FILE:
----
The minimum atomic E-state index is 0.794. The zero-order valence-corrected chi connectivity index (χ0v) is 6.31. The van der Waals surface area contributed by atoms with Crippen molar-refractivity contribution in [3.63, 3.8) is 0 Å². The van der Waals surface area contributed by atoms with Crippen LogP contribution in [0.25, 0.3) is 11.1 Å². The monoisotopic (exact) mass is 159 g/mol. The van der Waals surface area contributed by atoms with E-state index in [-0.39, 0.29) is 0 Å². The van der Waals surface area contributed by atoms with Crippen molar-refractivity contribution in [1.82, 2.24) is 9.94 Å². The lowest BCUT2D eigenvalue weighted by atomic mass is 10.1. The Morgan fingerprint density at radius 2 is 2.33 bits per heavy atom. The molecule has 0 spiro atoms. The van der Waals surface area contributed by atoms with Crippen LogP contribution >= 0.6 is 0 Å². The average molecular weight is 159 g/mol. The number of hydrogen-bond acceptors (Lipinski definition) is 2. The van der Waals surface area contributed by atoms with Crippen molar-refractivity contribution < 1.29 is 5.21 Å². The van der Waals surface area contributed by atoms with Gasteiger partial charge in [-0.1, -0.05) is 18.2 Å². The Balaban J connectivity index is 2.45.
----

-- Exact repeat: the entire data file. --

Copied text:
The minimum atomic E-state index is 0.794. The zero-order valence-corrected chi connectivity index (χ0v) is 6.31. The van der Waals surface area contributed by atoms with Crippen molar-refractivity contribution in [3.63, 3.8) is 0 Å². The van der Waals surface area contributed by atoms with Crippen LogP contribution in [0.25, 0.3) is 11.1 Å². The monoisotopic (exact) mass is 159 g/mol. The van der Waals surface area contributed by atoms with E-state index in [-0.39, 0.29) is 0 Å². The van der Waals surface area contributed by atoms with Crippen molar-refractivity contribution in [1.82, 2.24) is 9.94 Å². The lowest BCUT2D eigenvalue weighted by atomic mass is 10.1. The Morgan fingerprint density at radius 2 is 2.33 bits per heavy atom. The molecule has 0 spiro atoms. The van der Waals surface area contributed by atoms with Crippen LogP contribution >= 0.6 is 0 Å². The average molecular weight is 159 g/mol. The number of hydrogen-bond acceptors (Lipinski definition) is 2. The van der Waals surface area contributed by atoms with Crippen molar-refractivity contribution < 1.29 is 5.21 Å². The van der Waals surface area contributed by atoms with Gasteiger partial charge in [-0.1, -0.05) is 18.2 Å². The Balaban J connectivity index is 2.45.